Crag Stones

They say all living things have their purpose. Midges are food for larger creatures. Mould helps recycle dead trees. But what about ramblers?

It turns out that even the red-socked roamers have a useful role. Sometimes they take photos of large rocks which boulderers haven’t yet discovered. Crag Stones was such a place.*

The crag is a hilltop holdfast for a clutch of stray gritstone soldiers. These four stout sentries have held their positions for many a century, guarding the Bowland realm against southern invaders. Judging by their haphazard positions, the years of solitude have driven them to strong drink and a shirking of duty. They have long since ceased to defend the land, which explains why Bowland is now riddled with ramblers.

But I call upon you, oh thou boulderers of England. Let us bring purpose to these forlorn gritlumps. Let us harness the might of the sitstart and raise high our glowing toothbrushes.  To arms! To arms!

Black Whirlwind, 7A

What can you expect? First of all (and this will deter the unworthy) you can expect to walk. Recent changes have been made to the footpath, but the boulders can still be accessed via any of these three routes. After wet weather, bring wellies – it can get boggier than a Yorkshireman’s cuppa.

1. Take the footpath near where the style used to be. This leads through nearby trees. Split off from this path to regain the old permissive path. It is possible to stay on access land all the way to the crag.
2. Park to the north and take the public footpath to the building marked Stone Fold on the OS map. You can then go across access land over Crag Hill to access Crag Stones from the the back.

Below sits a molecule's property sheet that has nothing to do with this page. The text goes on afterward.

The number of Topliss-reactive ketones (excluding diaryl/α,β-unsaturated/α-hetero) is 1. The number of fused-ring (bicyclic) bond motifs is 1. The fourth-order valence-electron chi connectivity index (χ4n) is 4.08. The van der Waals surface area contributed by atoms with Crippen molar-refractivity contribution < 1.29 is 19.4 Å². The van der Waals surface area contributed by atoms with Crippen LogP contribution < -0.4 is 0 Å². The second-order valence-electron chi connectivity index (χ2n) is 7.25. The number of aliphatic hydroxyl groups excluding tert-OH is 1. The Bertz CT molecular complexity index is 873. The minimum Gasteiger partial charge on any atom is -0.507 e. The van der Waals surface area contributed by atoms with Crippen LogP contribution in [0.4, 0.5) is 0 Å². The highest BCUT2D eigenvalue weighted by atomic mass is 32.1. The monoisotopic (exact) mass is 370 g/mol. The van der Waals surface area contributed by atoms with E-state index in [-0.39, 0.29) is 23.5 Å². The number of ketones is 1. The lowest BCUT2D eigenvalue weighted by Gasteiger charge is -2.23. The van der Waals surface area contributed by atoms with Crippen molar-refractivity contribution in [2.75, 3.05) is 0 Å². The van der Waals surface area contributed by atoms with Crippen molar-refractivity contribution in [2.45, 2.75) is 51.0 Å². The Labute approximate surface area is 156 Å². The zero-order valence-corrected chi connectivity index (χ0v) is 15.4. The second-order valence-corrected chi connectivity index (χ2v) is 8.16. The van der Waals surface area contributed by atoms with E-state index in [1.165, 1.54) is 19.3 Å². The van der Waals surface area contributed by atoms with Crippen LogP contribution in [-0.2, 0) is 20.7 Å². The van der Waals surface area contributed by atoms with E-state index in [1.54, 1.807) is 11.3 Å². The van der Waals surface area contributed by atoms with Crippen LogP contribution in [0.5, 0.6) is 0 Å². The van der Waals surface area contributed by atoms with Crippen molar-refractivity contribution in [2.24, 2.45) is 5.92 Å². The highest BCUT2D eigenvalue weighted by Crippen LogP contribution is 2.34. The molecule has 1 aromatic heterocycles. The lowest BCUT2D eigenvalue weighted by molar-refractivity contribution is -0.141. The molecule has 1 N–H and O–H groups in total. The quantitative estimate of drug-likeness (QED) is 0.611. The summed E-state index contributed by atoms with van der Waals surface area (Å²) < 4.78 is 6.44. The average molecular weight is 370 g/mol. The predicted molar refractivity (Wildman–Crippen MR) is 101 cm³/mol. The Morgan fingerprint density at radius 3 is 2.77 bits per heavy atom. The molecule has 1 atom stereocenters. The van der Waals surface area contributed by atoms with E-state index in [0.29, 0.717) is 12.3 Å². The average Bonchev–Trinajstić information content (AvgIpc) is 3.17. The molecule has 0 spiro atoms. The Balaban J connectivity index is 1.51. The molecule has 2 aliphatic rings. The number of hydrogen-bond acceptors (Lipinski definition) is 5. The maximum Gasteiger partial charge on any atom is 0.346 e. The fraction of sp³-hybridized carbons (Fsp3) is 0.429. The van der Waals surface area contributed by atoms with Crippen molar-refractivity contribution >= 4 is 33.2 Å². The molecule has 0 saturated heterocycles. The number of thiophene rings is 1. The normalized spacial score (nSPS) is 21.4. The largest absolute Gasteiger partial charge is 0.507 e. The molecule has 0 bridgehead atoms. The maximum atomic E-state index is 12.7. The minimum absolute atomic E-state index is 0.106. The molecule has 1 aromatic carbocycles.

3. Park in the north and walk down the access road. This is likely to be a longer walk, but could be a good option in wet weather when the footpath is boggy.

Once at the rocks, expect sitstarts, fine-grained grit and some amount of burl. It’s a beautiful spot with big views. You are likely to have the place to yourself, though if you want to be sure you can ring this number to check:


Here’s a video which shows most of the problems, including the standout 7A Black Whirlwind with what has been described as “one of the best moves in Lancashire”.

And if you are cranking at around 7B, this traverse is a splendid target to aim your guns at.

Finally, the last great project was gobbled up by a psyched Mike Adams. Perfect Storm 7C+/8A. The low start to Black Whirlwind, done from a specified starting position of RH undercut and LH in the small crack on the face. This one looks fierce!

So go forth, boulderers! Go forth and conquer. Just don’t forget your wellies.



*It had actually been climbed on before. By Karl who mentioned it on UKC. Which lead to the discovery of the photo. But I still hold to my claim that in theory at least, ramblers have a reason for being on this earth.